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Companies are incorporating sustainability into management agendas more than ever before, according to the results of the third annual Sustainability & Innovation Global Executive Study conducted jointly by The Boston Consulting Group and MIT Sloan Management Review.
In the Winter 2012 issue of the Review, BCG tells the story of Jos de Wit, a senior research associate at Eastman Chemical, who convinced management to finance a small company’s innovative new technology that had already proved its ability to save lives. The HydroPack, a paper-thin bag designed to transform contaminated water into a nutritious drink, was put to use after the earthquake in Haiti, and de Wit wanted to back a $50,000 demonstration project to field-test it in Kenya. Once he framed the idea as fitting in with Eastman’s mission to educate and improve the world, management was sold.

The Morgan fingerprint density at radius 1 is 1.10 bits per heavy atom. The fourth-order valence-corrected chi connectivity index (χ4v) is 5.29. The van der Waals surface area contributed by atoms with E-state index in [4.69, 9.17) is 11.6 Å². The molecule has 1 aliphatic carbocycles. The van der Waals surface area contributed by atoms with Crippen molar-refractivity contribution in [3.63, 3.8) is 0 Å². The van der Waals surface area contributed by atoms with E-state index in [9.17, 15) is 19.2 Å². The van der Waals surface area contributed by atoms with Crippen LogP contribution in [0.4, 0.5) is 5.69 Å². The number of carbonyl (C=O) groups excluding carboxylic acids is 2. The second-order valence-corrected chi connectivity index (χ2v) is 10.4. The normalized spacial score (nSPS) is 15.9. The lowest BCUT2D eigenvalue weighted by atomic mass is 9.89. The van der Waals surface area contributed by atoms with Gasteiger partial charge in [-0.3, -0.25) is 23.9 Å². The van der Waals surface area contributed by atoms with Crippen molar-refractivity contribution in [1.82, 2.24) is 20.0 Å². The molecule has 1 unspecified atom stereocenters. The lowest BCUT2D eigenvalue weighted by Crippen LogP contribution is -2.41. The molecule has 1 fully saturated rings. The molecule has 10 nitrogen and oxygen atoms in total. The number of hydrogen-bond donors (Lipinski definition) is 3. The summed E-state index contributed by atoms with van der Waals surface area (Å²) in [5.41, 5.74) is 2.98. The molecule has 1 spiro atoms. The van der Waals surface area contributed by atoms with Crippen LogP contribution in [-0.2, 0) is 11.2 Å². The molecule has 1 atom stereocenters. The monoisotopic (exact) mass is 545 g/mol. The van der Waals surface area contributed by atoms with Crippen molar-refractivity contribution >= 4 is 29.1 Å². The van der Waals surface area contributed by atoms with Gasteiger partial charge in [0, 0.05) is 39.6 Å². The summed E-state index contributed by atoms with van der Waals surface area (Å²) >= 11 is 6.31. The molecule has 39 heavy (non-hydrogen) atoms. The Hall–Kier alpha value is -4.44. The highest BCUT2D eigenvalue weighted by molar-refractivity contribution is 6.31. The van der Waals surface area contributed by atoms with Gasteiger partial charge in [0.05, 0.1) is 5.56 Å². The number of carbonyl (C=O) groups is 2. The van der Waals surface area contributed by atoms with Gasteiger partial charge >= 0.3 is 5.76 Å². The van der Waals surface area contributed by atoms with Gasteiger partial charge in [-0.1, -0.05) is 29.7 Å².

For many managers, it can be difficult to see how the aspirational attributes of a project can trump other considerations when the risks of uncertain returns loom large. Nonetheless, the study provides evidence that an increasing number of companies are taking sustainable business practices seriously even when the business case for such practices is less than obvious. And while not all companies have found ways to profit from these efforts, those that have share some interesting characteristics, such as a willingness to collaborate with outside groups and a strong CEO commitment to sustainability.